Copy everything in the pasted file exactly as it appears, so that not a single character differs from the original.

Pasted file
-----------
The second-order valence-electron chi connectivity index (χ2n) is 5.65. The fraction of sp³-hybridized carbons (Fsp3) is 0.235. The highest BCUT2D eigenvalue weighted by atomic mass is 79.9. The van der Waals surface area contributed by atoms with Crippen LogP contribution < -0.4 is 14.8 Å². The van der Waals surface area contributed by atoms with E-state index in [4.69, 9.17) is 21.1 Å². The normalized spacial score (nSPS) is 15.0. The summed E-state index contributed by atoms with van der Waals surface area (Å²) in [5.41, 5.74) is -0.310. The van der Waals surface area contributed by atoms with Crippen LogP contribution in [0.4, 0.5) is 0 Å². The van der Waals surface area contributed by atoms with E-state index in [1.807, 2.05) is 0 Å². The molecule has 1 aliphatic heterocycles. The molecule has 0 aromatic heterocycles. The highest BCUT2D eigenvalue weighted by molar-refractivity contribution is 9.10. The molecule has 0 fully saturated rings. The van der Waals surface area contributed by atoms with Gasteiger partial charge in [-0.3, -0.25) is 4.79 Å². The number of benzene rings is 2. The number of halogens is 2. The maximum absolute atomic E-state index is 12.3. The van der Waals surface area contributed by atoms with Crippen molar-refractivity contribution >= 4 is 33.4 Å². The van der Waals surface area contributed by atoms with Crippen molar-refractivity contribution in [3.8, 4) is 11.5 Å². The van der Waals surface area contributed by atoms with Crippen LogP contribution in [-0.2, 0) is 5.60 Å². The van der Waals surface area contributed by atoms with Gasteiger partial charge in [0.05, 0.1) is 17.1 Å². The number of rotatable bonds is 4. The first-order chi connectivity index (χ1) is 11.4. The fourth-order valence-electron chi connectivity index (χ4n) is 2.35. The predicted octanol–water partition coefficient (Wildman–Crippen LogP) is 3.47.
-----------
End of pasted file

The second-order valence-electron chi connectivity index (χ2n) is 5.65. The fraction of sp³-hybridized carbons (Fsp3) is 0.235. The highest BCUT2D eigenvalue weighted by atomic mass is 79.9. The van der Waals surface area contributed by atoms with Crippen LogP contribution < -0.4 is 14.8 Å². The van der Waals surface area contributed by atoms with E-state index in [4.69, 9.17) is 21.1 Å². The normalized spacial score (nSPS) is 15.0. The summed E-state index contributed by atoms with van der Waals surface area (Å²) in [5.41, 5.74) is -0.310. The van der Waals surface area contributed by atoms with Crippen LogP contribution in [0.4, 0.5) is 0 Å². The van der Waals surface area contributed by atoms with E-state index in [1.807, 2.05) is 0 Å². The molecule has 1 aliphatic heterocycles. The molecule has 0 aromatic heterocycles. The highest BCUT2D eigenvalue weighted by molar-refractivity contribution is 9.10. The molecule has 0 fully saturated rings. The van der Waals surface area contributed by atoms with Gasteiger partial charge in [-0.3, -0.25) is 4.79 Å². The number of benzene rings is 2. The number of halogens is 2. The maximum absolute atomic E-state index is 12.3. The van der Waals surface area contributed by atoms with Crippen molar-refractivity contribution >= 4 is 33.4 Å². The van der Waals surface area contributed by atoms with Crippen molar-refractivity contribution in [3.8, 4) is 11.5 Å². The van der Waals surface area contributed by atoms with Crippen LogP contribution in [-0.2, 0) is 5.60 Å². The van der Waals surface area contributed by atoms with Gasteiger partial charge in [0.05, 0.1) is 17.1 Å². The number of rotatable bonds is 4. The first-order chi connectivity index (χ1) is 11.4. The fourth-order valence-electron chi connectivity index (χ4n) is 2.35. The predicted octanol–water partition coefficient (Wildman–Crippen LogP) is 3.47.